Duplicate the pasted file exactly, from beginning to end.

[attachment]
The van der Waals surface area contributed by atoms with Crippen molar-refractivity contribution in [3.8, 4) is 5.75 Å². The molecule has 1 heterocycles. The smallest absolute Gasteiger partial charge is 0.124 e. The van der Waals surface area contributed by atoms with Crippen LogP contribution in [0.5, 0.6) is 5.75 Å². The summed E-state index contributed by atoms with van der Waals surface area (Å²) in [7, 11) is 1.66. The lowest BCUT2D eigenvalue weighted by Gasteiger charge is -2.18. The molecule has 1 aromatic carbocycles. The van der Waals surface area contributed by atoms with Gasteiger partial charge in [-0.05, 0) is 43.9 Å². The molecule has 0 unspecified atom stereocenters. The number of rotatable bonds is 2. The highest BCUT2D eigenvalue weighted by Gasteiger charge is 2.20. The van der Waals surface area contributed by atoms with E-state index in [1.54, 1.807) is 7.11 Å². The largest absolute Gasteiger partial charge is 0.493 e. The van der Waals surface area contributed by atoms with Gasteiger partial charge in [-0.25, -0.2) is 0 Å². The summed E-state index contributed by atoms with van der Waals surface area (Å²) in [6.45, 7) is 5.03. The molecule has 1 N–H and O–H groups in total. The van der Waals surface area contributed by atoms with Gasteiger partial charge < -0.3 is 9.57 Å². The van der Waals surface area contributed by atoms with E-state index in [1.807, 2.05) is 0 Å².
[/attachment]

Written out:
The van der Waals surface area contributed by atoms with Crippen molar-refractivity contribution in [3.8, 4) is 5.75 Å². The molecule has 1 heterocycles. The smallest absolute Gasteiger partial charge is 0.124 e. The van der Waals surface area contributed by atoms with Crippen LogP contribution in [0.5, 0.6) is 5.75 Å². The summed E-state index contributed by atoms with van der Waals surface area (Å²) in [7, 11) is 1.66. The lowest BCUT2D eigenvalue weighted by Gasteiger charge is -2.18. The molecule has 1 aromatic carbocycles. The van der Waals surface area contributed by atoms with Gasteiger partial charge in [-0.05, 0) is 43.9 Å². The molecule has 0 unspecified atom stereocenters. The number of rotatable bonds is 2. The highest BCUT2D eigenvalue weighted by Gasteiger charge is 2.20. The van der Waals surface area contributed by atoms with E-state index in [1.54, 1.807) is 7.11 Å². The largest absolute Gasteiger partial charge is 0.493 e. The van der Waals surface area contributed by atoms with Gasteiger partial charge in [-0.25, -0.2) is 0 Å². The summed E-state index contributed by atoms with van der Waals surface area (Å²) in [6.45, 7) is 5.03. The molecule has 1 N–H and O–H groups in total. The van der Waals surface area contributed by atoms with Gasteiger partial charge < -0.3 is 9.57 Å². The van der Waals surface area contributed by atoms with E-state index in [1.807, 2.05) is 0 Å².